Margaret Maddocks baking round cakes in a Dutch oven, North Cornelly, Glamorgan.
Read Round Cakes: North Cornelly, Pen-y-bont (National Museum Wales)
It is certain that the cakes, generally known today as ‘Welsh Cakes’, have been tea-time favourites in Glamorgan since the latter decades of the last century. At one period they would be eaten regularly in farmhouses and cottages alike, and the miner would also expect to find them in his food-box. Two different methods of baking these cakes were practised in Glamorgan. Baking them on a bakestone over an open fire may be regarded as the most general practice throughout the county. The Welsh names given to the cakes were usually based on the Welsh name for the bakestone, and these included pice ar y mân, tishan ar y mân and tishen lechwan. They varied in size from small, round cakes to a single cake as big as the bakestone. The method favoured in the Vale of Glamorgan, on the other hand, was to bake them in a Dutch oven in front of an open fire. The cakes were cut into small rounds, placed in two or three rows on the bottom of the oven and baked in front of a clean, red glow. These were known as pica/pice bach, tishan gron, and tishen rown. Slashers and tishan whîls were colloquial names given to them in two small villages.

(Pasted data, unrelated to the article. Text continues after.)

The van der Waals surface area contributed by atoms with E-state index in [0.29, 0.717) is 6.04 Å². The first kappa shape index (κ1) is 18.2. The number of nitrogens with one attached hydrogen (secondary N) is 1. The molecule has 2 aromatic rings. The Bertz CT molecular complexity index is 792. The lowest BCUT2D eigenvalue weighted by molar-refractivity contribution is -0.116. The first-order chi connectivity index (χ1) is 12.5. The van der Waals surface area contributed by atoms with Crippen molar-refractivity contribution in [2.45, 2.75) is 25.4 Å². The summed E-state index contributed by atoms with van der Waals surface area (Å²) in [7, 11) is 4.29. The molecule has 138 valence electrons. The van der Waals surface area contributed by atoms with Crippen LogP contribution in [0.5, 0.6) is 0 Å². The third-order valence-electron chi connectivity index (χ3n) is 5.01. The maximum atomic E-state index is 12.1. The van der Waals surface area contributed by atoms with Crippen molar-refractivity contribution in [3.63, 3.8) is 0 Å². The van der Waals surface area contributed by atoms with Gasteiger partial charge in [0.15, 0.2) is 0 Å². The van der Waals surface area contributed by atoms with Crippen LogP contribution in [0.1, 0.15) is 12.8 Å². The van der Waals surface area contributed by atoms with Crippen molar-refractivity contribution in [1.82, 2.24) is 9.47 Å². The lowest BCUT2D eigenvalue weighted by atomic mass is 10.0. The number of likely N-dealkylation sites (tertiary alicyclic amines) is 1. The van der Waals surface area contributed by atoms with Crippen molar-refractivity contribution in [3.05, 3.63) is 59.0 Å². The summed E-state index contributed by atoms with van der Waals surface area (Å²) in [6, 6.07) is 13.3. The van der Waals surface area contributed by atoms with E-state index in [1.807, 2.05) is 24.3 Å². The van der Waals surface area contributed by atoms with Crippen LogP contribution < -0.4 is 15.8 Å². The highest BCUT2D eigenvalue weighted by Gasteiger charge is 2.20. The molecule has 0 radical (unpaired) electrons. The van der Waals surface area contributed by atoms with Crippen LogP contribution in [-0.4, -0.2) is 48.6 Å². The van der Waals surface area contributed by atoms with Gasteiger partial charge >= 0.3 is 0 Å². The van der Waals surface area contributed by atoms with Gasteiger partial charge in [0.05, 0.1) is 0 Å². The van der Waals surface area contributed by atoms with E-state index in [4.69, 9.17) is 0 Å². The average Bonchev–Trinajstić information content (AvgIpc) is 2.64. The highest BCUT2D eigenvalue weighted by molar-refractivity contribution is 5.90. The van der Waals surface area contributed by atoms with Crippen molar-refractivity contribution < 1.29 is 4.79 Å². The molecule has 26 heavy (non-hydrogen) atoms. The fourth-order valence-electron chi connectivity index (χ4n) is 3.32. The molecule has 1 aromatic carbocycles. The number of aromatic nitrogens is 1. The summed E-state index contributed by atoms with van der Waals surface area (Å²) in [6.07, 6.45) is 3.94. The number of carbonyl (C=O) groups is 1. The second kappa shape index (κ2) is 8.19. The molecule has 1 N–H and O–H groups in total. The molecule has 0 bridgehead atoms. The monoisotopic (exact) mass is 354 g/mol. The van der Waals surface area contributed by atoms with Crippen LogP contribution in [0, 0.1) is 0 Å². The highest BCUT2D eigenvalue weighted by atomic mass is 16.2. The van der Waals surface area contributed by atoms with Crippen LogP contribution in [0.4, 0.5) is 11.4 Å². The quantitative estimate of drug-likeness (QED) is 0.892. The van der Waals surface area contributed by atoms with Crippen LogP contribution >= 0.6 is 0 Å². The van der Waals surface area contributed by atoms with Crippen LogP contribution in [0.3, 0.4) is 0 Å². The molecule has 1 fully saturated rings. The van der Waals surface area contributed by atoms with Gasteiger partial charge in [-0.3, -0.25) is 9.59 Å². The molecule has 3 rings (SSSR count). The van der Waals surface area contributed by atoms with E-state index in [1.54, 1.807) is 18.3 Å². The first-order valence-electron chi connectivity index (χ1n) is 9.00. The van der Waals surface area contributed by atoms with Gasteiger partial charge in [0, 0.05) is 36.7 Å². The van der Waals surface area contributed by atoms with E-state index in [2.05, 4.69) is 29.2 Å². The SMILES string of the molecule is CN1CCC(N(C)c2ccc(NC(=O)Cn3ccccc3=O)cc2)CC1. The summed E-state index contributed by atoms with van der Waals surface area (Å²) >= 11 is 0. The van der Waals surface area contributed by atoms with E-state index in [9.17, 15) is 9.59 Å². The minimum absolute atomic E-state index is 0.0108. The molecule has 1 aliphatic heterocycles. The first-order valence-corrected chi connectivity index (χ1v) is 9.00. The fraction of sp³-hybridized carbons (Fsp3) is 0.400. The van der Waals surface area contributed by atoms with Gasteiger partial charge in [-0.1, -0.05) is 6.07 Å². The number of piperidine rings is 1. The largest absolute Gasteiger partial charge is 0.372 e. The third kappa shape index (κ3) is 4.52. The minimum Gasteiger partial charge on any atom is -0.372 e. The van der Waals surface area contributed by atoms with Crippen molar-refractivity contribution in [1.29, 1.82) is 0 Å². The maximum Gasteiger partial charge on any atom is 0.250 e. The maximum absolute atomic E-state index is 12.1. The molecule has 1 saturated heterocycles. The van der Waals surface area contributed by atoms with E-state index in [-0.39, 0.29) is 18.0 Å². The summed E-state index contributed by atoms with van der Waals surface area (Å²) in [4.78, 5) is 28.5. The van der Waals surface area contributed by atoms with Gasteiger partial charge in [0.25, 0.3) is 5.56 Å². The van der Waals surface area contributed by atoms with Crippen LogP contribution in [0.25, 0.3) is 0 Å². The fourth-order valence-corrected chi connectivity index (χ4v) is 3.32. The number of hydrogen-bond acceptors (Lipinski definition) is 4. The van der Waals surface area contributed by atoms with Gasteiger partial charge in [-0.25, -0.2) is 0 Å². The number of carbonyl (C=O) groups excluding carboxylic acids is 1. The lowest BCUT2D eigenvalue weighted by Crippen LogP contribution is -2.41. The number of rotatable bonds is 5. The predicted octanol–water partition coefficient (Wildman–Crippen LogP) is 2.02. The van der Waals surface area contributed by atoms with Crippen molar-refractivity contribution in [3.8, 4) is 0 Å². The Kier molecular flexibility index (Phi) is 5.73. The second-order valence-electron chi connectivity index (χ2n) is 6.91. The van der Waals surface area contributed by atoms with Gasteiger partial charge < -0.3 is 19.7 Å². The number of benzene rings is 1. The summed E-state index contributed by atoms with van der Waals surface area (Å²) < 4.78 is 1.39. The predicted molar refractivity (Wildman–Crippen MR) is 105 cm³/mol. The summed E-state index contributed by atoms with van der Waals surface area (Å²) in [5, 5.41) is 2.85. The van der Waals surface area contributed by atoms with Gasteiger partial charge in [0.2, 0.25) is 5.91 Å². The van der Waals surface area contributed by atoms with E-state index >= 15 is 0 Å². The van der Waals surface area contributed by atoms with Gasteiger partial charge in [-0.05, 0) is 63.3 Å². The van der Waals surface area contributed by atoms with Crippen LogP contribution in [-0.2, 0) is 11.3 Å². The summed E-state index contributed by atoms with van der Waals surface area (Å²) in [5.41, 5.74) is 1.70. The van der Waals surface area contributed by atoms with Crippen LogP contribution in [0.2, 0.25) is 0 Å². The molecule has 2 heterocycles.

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Chris Aldrich

I'm a biomedical and electrical engineer with interests in information theory, complexity, evolution, genetics, signal processing, IndieWeb, theoretical mathematics, and big history. I'm also a talent manager-producer-publisher in the entertainment industry with expertise in representation, distribution, finance, production, content delivery, and new media.

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